The largest-ever Triton Super High Roller Series Main Event prize was awarded Friday evening to Poker Hall of Fame member John Juanda after he captured the HK $1,000,000 Macau Main Event for HK $22,410,400 (US $2,872,299). Juanda defeated Fedor Holz heads-up after a four-and-a-half-hour battle inside the Galaxy Macau Hotel in Taipa, Macau. "Playing against Fedor was really tough," Juanda said after winning the title.
The final table of the Triton Super High Roller Series Macau Main Event is set. A field of 83 entries has been reduced to just nine finalists who will return on Friday to battle on the felt for a top prize of HK$22,410,400 (US$2,872,299). Spanish phenom Adrian Mateos closed out Day 2 with the chip lead, propelled by the last minute elimination of James Chen to end the night with 4,785,000. German poker prodigy Fedor Holz bagged second best with a stack of 4,325,000.
The HK$1,000,000 Main Event of the 2017 Triton Super High Roller Series Macau played out over the course of nine levels Wednesday at the Galaxy Macau Hotel in Taipa, Macau. A total of 73 entries were received throughout the day with Stephen Chidwick leading 43 survivors.
Muck Rack makes it simple to find people, tweets, or articles that mention any name, keyword, company, hashtag etc. We've compiled this guide to help you make the most of your search.
Selecting a term
Start searching tweets, articles from media outlets, articles mentioned in tweets, journalists'
names, titles and bios with some suggested searches:
Companies or Topics (e.g. iPhone, Microsoft)
Phrases (e.g. "cloud computing") — use quotes to keep the terms together
Twitter handles (e.g. @username) — returns those who have mentioned or replied to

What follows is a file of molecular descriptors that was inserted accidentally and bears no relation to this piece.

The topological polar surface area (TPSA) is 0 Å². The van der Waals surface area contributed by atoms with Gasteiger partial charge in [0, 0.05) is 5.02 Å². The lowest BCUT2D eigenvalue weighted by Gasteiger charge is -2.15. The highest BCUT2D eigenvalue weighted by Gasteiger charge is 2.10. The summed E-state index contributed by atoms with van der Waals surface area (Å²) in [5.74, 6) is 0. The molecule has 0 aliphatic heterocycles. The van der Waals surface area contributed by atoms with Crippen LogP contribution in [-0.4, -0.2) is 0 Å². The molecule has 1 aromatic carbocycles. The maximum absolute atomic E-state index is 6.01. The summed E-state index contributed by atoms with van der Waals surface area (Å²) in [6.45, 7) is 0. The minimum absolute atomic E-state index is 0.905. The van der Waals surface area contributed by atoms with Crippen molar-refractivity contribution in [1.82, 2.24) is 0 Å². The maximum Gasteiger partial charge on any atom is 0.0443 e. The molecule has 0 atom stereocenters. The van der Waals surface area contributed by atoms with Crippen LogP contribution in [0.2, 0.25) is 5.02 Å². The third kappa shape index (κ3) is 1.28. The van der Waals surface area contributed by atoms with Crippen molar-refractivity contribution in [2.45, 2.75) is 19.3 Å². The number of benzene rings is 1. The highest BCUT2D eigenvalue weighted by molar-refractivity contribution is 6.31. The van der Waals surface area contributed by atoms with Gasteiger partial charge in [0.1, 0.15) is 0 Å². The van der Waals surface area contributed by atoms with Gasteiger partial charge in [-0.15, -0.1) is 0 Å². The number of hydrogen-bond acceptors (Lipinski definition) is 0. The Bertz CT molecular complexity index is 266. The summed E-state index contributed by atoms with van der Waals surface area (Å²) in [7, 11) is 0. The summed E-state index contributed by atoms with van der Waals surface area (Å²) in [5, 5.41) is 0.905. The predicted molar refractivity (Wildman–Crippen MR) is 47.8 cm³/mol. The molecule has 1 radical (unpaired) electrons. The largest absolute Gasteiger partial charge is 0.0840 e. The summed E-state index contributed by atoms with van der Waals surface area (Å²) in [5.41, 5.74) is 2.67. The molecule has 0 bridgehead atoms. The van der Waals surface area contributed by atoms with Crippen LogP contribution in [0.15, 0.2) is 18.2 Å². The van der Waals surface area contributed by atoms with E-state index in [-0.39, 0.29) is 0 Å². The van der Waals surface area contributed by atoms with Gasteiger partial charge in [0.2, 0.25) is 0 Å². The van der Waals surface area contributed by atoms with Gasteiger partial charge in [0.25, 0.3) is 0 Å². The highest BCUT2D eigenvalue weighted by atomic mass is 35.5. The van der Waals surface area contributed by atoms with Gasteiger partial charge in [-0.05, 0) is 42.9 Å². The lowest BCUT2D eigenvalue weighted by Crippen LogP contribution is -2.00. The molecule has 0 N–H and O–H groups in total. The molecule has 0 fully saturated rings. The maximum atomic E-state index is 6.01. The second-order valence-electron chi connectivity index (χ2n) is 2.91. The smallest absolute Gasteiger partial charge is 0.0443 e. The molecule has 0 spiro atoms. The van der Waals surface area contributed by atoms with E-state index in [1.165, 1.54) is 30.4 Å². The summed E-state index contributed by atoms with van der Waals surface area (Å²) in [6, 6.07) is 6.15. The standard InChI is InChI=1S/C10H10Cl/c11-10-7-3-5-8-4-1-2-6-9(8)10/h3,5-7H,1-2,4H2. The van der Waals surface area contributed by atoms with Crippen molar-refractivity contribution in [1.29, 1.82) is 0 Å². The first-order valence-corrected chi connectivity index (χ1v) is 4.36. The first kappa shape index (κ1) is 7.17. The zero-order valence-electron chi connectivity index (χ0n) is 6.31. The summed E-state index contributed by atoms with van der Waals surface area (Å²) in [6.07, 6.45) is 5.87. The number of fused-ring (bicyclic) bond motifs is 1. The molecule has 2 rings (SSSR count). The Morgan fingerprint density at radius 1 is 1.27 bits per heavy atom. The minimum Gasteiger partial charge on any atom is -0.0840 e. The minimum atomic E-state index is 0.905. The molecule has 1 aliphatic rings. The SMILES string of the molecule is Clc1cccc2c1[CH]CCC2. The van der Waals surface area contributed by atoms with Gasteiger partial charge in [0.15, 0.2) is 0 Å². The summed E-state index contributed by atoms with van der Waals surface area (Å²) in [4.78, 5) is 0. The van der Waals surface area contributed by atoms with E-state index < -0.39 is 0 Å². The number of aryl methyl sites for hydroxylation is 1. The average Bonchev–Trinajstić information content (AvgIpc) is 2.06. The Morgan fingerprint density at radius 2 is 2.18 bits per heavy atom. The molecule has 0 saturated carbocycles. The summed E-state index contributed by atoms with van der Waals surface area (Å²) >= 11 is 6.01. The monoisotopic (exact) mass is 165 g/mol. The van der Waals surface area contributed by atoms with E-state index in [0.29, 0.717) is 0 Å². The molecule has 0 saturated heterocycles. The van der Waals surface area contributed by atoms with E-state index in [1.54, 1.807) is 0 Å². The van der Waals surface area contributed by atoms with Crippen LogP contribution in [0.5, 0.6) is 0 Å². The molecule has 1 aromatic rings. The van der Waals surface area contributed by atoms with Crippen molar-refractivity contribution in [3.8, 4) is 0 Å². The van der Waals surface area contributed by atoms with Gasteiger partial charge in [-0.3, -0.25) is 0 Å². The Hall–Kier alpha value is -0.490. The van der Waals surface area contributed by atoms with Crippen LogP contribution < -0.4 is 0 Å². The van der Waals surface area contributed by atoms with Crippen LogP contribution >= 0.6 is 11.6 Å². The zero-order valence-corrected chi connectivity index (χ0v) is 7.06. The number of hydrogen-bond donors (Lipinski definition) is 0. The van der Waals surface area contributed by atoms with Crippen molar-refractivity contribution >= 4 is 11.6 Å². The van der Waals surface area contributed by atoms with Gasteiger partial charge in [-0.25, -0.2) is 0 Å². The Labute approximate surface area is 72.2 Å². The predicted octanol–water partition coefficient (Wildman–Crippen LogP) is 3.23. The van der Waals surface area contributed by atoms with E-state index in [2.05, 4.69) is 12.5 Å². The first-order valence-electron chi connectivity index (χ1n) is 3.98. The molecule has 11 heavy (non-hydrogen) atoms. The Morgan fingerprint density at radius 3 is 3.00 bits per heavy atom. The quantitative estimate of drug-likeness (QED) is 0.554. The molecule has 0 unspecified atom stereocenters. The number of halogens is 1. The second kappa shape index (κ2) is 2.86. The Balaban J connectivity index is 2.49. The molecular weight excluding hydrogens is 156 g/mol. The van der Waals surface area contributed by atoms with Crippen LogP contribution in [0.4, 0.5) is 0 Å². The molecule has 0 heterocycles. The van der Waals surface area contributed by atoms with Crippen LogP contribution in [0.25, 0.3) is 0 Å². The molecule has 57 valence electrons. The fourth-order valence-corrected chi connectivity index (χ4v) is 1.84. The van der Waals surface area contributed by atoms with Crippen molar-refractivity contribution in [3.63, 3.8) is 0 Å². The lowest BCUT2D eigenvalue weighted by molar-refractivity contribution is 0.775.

Names (e.g. "David Pogue")
Hashtags (e.g. #sxsw, #london2012)
Bio details (e.g. vegan, Olympics, father)
Muck Rack's Advanced Search allows for many boolean operators.
Find results that mention multiple specified terms, use AND or
+. For example, ensure each result contains both Elon Musk and Mark Zuckerberg by
searching Musk AND Zuckerberg or Musk + Zuckerberg.
Use the operators OR or , to broaden your search when you'd like either of
multiple terms to appear in results. (This is the default behavior of our search when no operators
are used). For example, results will contain either cake or cookie by searching cake OR cookie or cake,cookie
Use NOT or - to subtract results from your search. For
example, searching Disney will yield results about the Walt Disney Company as well as Walt Disney
World Resort. To exclude mentions of Disney World, search for Disney -World or Disney
When using one of these operators with a phrase, enclose it in quotation marks. For example, you can
find results about smartphones excluding Apple's iPhone 4S by searching smartphone -"iPhone
Exact case matching or punctuation
If you're searching for a brand name or keyword that relies on specific punctuation marks or capitalization, you can
find results that match your exact query by adding matchcase: before the keyword you're searching for, like matchcase:E*TRADE .
Use parentheses to separate multiple
boolean phrases. For example, to find journalists talking about having fun in Disney World or
Disneyland, search for ("disney world" OR disneyland) AND fun.
An asterisk can be used to search for any variation of a root word truncated by the asterisk. For example, searching for admin* will return results for administrator, administration, administer, administered, etc.
A near operator is an AND operator where you can control the distance between the words. You can vary the distance the near operation uses by adding a forward slash and number (between 0-99) such as strawberries NEAR/10 "whipped cream", which means the strawberries must exist within 10 words of "whipped cream".